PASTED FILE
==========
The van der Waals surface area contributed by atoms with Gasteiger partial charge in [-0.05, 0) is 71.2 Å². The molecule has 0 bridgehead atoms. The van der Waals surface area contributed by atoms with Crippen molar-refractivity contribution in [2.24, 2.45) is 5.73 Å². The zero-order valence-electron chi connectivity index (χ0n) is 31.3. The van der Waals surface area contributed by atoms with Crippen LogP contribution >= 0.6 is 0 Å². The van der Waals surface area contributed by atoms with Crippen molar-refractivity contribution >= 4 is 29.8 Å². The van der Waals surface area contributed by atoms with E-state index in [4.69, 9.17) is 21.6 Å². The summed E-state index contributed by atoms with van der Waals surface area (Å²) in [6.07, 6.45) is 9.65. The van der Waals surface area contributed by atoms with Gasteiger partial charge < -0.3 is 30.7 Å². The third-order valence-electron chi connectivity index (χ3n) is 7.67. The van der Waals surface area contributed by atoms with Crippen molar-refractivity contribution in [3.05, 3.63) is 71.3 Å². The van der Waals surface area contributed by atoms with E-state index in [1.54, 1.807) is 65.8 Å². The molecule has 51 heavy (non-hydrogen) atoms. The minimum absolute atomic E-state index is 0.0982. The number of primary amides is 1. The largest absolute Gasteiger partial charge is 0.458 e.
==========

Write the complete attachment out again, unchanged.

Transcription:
The van der Waals surface area contributed by atoms with Gasteiger partial charge in [-0.05, 0) is 71.2 Å². The molecule has 0 bridgehead atoms. The van der Waals surface area contributed by atoms with Crippen molar-refractivity contribution in [2.24, 2.45) is 5.73 Å². The zero-order valence-electron chi connectivity index (χ0n) is 31.3. The van der Waals surface area contributed by atoms with Crippen LogP contribution >= 0.6 is 0 Å². The van der Waals surface area contributed by atoms with Crippen molar-refractivity contribution >= 4 is 29.8 Å². The van der Waals surface area contributed by atoms with E-state index in [4.69, 9.17) is 21.6 Å². The summed E-state index contributed by atoms with van der Waals surface area (Å²) in [6.07, 6.45) is 9.65. The van der Waals surface area contributed by atoms with Gasteiger partial charge < -0.3 is 30.7 Å². The third-order valence-electron chi connectivity index (χ3n) is 7.67. The van der Waals surface area contributed by atoms with Crippen molar-refractivity contribution in [3.05, 3.63) is 71.3 Å². The van der Waals surface area contributed by atoms with E-state index in [1.54, 1.807) is 65.8 Å². The molecule has 51 heavy (non-hydrogen) atoms. The minimum absolute atomic E-state index is 0.0982. The number of primary amides is 1. The largest absolute Gasteiger partial charge is 0.458 e.